I learned how to measure myself based on what I was doing for work, and if I wasn't doing something of (others') value with my life, then I was wasting precious resources, not to mention not living up to the expectations of my parents, my family, my university, my race. God, no pressure.

But it isn't just work that I use to define myself--I wish it were, because changing jobs, while not easy, is doable, and when you find the right one, there's all this (idealized, fantasy) confetti-throwing-rejoicing-beauty at having found that which is your dharma. No, it's almost everything in which I'm seeking meaning, and coming up short. I see now that the relationships I had, even with the "most important people in my life"--family, girlfriends, even my closest Loved One--can't sustain me the way I need(ed) or want(ed) them to. Some of them were never able to provide me with what I needed despite our best combined efforts, for any number of reasons. Some of them didn't want to give me what I needed. Sometimes my own attachment, my own desire, my raga, a clinging, craving greed, is so great that nothing will satisfy it. Still, what this means is that the places where I'm looking for real meaning are all like empty wells: some of them dry, without the water of life for decades; some of them mossy, able to feed only the small-celled plants that grow there; all of them, to me, empty, empty. (I think of a line from a Julian Schnabel movie: "Cerrado, cerrado, cerrado, todos cerrados.")

Alas, I think I'm wading into a process that is only going to be deeper, higher over my head, before I'm on the other side of it, before I find the thing that I'm really looking for, which is ultimately at the center of myself, if only I can be still enough, quiet enough, careful enough to see it. I'm right at the beginning, and I feel utterly, entirely lost. Good news is, I'm not disinterested in everything:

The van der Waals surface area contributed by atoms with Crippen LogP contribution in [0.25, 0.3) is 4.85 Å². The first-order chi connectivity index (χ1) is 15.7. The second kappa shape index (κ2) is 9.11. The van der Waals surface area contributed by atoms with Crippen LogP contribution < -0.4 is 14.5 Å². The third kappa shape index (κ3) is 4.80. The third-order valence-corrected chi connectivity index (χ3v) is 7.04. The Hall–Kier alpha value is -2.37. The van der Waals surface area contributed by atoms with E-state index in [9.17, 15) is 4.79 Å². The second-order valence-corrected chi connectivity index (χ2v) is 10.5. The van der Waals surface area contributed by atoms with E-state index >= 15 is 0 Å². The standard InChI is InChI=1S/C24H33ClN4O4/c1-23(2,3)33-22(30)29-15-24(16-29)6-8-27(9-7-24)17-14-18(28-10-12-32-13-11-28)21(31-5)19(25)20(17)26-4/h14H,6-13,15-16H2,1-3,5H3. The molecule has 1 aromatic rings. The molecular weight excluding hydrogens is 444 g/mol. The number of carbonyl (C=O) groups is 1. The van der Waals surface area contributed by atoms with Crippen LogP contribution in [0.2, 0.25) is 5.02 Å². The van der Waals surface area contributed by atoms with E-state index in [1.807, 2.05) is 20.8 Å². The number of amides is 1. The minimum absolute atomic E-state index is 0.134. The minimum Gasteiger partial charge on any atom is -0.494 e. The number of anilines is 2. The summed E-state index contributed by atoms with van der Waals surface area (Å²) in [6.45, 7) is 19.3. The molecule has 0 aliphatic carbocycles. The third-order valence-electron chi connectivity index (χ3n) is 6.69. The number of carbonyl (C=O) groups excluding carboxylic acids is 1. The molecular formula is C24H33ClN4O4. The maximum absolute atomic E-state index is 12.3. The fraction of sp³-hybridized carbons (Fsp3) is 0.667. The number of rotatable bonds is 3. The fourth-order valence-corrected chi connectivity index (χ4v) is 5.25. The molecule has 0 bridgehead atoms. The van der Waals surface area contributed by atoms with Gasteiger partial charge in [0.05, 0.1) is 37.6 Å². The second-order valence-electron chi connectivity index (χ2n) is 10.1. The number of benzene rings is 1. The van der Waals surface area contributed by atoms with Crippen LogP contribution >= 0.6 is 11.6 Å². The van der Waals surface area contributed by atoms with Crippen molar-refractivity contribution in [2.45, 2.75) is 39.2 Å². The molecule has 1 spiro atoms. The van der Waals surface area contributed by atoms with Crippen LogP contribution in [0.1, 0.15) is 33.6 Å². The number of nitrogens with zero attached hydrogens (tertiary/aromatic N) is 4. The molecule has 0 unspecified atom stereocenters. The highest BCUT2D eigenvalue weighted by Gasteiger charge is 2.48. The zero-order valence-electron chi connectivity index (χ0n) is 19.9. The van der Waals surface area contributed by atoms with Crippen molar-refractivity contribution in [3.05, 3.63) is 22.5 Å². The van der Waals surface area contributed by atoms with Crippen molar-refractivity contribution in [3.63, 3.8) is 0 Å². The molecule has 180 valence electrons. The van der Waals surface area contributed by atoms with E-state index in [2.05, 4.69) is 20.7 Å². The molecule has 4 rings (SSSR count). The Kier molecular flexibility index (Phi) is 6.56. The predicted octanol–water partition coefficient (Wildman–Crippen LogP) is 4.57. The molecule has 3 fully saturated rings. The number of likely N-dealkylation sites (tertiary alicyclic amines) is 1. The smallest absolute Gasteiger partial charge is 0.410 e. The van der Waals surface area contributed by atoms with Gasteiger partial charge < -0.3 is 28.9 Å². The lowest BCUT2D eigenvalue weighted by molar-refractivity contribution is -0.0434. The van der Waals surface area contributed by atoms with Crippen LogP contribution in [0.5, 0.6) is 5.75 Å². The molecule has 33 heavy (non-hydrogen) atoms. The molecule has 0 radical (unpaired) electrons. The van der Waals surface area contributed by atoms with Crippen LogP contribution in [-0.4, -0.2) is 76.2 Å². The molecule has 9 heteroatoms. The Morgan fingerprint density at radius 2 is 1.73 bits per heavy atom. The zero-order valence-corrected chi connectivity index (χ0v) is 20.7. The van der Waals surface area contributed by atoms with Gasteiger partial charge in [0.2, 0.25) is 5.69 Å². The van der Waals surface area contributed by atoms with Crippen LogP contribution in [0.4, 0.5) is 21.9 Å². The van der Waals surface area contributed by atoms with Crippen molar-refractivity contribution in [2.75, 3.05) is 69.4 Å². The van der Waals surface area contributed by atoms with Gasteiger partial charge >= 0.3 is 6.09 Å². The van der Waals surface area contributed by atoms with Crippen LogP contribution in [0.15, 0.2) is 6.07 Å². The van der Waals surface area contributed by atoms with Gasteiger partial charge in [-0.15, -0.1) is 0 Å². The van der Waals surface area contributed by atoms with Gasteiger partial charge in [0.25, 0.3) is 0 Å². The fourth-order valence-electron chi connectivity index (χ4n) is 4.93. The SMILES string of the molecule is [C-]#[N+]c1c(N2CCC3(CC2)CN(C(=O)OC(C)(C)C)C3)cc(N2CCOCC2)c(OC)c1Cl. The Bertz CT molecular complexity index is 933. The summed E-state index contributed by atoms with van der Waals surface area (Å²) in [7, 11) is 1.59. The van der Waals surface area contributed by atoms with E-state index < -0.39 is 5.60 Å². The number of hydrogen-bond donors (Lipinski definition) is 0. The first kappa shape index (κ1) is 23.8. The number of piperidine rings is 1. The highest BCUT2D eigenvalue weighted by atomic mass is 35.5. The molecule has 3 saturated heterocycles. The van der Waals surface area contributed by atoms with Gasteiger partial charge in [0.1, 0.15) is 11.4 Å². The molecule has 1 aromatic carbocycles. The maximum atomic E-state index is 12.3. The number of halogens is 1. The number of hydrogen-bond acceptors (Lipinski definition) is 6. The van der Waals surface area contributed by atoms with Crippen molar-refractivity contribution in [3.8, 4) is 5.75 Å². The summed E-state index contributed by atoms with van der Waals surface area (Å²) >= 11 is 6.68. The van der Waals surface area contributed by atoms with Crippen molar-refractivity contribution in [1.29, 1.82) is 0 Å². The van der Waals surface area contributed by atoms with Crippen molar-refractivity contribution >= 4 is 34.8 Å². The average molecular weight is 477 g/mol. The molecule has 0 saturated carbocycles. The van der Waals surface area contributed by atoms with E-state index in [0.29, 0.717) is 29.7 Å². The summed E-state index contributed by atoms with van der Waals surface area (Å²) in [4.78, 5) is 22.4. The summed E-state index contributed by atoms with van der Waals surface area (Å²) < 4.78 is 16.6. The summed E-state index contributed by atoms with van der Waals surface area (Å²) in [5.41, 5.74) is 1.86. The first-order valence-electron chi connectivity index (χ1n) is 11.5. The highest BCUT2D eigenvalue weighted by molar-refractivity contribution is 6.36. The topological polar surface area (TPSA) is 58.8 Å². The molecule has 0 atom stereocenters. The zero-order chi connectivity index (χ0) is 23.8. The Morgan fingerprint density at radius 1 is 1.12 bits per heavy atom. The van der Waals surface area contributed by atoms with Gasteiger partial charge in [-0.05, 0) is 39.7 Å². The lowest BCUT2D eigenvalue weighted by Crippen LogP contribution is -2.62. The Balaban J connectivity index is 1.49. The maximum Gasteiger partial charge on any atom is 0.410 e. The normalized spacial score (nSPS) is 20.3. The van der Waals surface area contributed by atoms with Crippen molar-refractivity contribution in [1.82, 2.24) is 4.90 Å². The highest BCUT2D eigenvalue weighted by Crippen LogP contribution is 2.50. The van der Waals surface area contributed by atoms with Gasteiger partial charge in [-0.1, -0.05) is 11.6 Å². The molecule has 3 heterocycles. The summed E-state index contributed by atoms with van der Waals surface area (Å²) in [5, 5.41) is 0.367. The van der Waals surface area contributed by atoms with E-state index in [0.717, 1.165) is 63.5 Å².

• my yoga practice is a godsend right now. It is challenging and discouraging--it forces me to confront the reality of my skills, the How It Is of my body-mind--while at the same time providing me with opportunities for observation without judgment, for letting go, and for coming into contact with the Divine. It is one of few places that, even as it works my ass over, feels wonderfully safe;
  • the food. All I can say about the food is that I'm thoughtful about what goes in and I'm grateful for that reflection. I still want to care for myself and I reflect that by preparing and eating mindfully. 
So at least I have that; I have the love of a good man who doesn't need me to be special in order to love me; and I have the need to be free of the crap and the lies, and to find what is true and real, to silence the bullshit so that I can recognize the truth. Things sound dark, or bleak, but they're not: I'm not overwhelmed with depression. I'm just tired of the bullshit. I'm looking for the Real Thing.

Friday, February 15, 2013

What's on my plate: YU30 Week 2

So only seconds ago, a good friend, Ted, sent me this NPR article about Bryant Terry and Jidan Koon, and Afro-Asian food fusion as an expression of Afro-Asian love. (Sidebar: Bryant Terry is one of the reasons I became a vegan. He gave a speech/cooking demo at the College where I teach, and it was just as I was thinking of becoming a vegan. He laid all this wisdom on my head about the connection between African American Culture and plant-based food, which was music to my ears. I also remember being super-excited about meeting part of an Afro-Asian couple. Interracial Love!!)

I love this article. I've never made jung before. My husband, who's Chinese-American, says that in Chinese it's a different word, something having to do with stone, that comes from a legend of a boy who drowned in a river. You wrap food in banana leaves so it looks like stone, and you drop it in the river for him so he has something to eat.

This YU30 challenge has given me the opportunity to think a lot about food, not just as a means of feeding myself so that I don't faint during class or while writing and editing. This week I'm thinking about what being a vegan means for me culturally.